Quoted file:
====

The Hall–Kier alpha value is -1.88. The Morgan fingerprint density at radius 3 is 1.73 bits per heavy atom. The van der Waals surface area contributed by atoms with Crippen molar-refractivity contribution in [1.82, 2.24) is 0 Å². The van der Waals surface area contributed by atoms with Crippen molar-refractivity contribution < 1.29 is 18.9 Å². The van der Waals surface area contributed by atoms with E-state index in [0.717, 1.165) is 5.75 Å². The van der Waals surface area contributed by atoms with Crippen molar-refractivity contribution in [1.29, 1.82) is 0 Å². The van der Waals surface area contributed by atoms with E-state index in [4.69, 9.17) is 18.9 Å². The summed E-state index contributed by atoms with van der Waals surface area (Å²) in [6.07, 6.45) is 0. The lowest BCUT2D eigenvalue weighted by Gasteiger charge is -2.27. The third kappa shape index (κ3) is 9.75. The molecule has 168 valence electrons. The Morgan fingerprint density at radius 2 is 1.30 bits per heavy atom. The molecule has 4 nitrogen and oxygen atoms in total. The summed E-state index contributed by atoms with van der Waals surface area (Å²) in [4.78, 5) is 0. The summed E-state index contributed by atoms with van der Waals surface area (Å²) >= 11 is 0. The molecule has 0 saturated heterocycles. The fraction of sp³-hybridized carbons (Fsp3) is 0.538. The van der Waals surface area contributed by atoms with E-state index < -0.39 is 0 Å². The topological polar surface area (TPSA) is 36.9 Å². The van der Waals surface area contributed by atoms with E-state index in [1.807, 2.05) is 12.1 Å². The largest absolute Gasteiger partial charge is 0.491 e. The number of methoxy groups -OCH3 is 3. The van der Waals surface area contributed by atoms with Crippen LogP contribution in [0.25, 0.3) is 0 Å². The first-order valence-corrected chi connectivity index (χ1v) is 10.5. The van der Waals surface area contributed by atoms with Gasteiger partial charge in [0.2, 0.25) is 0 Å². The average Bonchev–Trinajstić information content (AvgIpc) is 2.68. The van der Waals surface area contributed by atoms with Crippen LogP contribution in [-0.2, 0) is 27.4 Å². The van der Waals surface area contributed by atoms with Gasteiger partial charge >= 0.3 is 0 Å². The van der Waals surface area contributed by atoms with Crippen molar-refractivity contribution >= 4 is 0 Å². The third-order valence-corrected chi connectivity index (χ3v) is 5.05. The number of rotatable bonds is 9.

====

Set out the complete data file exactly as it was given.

The Hall–Kier alpha value is -1.88. The Morgan fingerprint density at radius 3 is 1.73 bits per heavy atom. The van der Waals surface area contributed by atoms with Crippen molar-refractivity contribution in [1.82, 2.24) is 0 Å². The van der Waals surface area contributed by atoms with Crippen molar-refractivity contribution < 1.29 is 18.9 Å². The van der Waals surface area contributed by atoms with E-state index in [0.717, 1.165) is 5.75 Å². The van der Waals surface area contributed by atoms with Crippen molar-refractivity contribution in [1.29, 1.82) is 0 Å². The van der Waals surface area contributed by atoms with E-state index in [4.69, 9.17) is 18.9 Å². The summed E-state index contributed by atoms with van der Waals surface area (Å²) in [6.07, 6.45) is 0. The lowest BCUT2D eigenvalue weighted by Gasteiger charge is -2.27. The third kappa shape index (κ3) is 9.75. The molecule has 168 valence electrons. The Morgan fingerprint density at radius 2 is 1.30 bits per heavy atom. The molecule has 4 nitrogen and oxygen atoms in total. The summed E-state index contributed by atoms with van der Waals surface area (Å²) in [4.78, 5) is 0. The summed E-state index contributed by atoms with van der Waals surface area (Å²) >= 11 is 0. The molecule has 0 saturated heterocycles. The fraction of sp³-hybridized carbons (Fsp3) is 0.538. The van der Waals surface area contributed by atoms with E-state index < -0.39 is 0 Å². The topological polar surface area (TPSA) is 36.9 Å². The van der Waals surface area contributed by atoms with E-state index in [1.807, 2.05) is 12.1 Å². The largest absolute Gasteiger partial charge is 0.491 e. The number of methoxy groups -OCH3 is 3. The van der Waals surface area contributed by atoms with Crippen LogP contribution in [0.25, 0.3) is 0 Å². The first-order valence-corrected chi connectivity index (χ1v) is 10.5. The van der Waals surface area contributed by atoms with Gasteiger partial charge in [0.2, 0.25) is 0 Å². The average Bonchev–Trinajstić information content (AvgIpc) is 2.68. The van der Waals surface area contributed by atoms with Crippen LogP contribution in [-0.2, 0) is 27.4 Å². The van der Waals surface area contributed by atoms with Gasteiger partial charge >= 0.3 is 0 Å². The van der Waals surface area contributed by atoms with Crippen molar-refractivity contribution >= 4 is 0 Å². The third-order valence-corrected chi connectivity index (χ3v) is 5.05. The number of rotatable bonds is 9.